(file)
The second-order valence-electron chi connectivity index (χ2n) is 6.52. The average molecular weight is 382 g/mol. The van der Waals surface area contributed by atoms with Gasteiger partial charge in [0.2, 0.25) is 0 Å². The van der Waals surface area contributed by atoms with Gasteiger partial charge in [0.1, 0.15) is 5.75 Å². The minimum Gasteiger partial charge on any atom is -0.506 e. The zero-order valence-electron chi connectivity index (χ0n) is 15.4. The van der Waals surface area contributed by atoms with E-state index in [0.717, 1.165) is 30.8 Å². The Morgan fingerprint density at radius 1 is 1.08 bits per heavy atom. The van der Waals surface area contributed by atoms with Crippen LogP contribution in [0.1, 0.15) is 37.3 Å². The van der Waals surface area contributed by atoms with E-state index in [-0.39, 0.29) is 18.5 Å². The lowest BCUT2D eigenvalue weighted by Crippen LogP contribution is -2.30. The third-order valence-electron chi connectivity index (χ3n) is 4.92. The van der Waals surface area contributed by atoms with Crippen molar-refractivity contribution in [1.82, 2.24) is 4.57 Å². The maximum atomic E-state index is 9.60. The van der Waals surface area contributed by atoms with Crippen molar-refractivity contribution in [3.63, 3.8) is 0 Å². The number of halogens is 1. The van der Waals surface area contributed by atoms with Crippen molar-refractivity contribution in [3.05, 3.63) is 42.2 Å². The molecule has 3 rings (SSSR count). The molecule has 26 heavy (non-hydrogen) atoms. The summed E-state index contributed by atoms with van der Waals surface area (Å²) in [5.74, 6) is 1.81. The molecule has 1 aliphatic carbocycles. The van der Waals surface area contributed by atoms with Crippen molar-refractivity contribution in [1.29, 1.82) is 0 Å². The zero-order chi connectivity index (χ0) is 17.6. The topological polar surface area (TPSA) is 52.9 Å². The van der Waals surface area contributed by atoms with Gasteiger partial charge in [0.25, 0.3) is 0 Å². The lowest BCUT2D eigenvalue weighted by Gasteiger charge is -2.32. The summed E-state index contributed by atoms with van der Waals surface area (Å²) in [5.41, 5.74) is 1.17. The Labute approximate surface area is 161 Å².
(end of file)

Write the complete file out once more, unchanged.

The second-order valence-electron chi connectivity index (χ2n) is 6.52. The average molecular weight is 382 g/mol. The van der Waals surface area contributed by atoms with Gasteiger partial charge in [0.2, 0.25) is 0 Å². The van der Waals surface area contributed by atoms with Gasteiger partial charge in [0.1, 0.15) is 5.75 Å². The minimum Gasteiger partial charge on any atom is -0.506 e. The zero-order valence-electron chi connectivity index (χ0n) is 15.4. The van der Waals surface area contributed by atoms with E-state index in [0.717, 1.165) is 30.8 Å². The Morgan fingerprint density at radius 1 is 1.08 bits per heavy atom. The van der Waals surface area contributed by atoms with Crippen LogP contribution in [0.1, 0.15) is 37.3 Å². The van der Waals surface area contributed by atoms with E-state index in [-0.39, 0.29) is 18.5 Å². The lowest BCUT2D eigenvalue weighted by Crippen LogP contribution is -2.30. The third-order valence-electron chi connectivity index (χ3n) is 4.92. The van der Waals surface area contributed by atoms with Crippen molar-refractivity contribution in [1.82, 2.24) is 4.57 Å². The maximum atomic E-state index is 9.60. The van der Waals surface area contributed by atoms with Crippen molar-refractivity contribution in [3.63, 3.8) is 0 Å². The number of halogens is 1. The van der Waals surface area contributed by atoms with Crippen molar-refractivity contribution in [3.05, 3.63) is 42.2 Å². The molecule has 3 rings (SSSR count). The molecule has 26 heavy (non-hydrogen) atoms. The summed E-state index contributed by atoms with van der Waals surface area (Å²) in [5.74, 6) is 1.81. The molecule has 1 aliphatic carbocycles. The van der Waals surface area contributed by atoms with Crippen molar-refractivity contribution in [1.29, 1.82) is 0 Å². The zero-order chi connectivity index (χ0) is 17.6. The topological polar surface area (TPSA) is 52.9 Å². The van der Waals surface area contributed by atoms with Gasteiger partial charge in [0.25, 0.3) is 0 Å². The lowest BCUT2D eigenvalue weighted by Gasteiger charge is -2.32. The summed E-state index contributed by atoms with van der Waals surface area (Å²) in [5.41, 5.74) is 1.17. The Labute approximate surface area is 161 Å².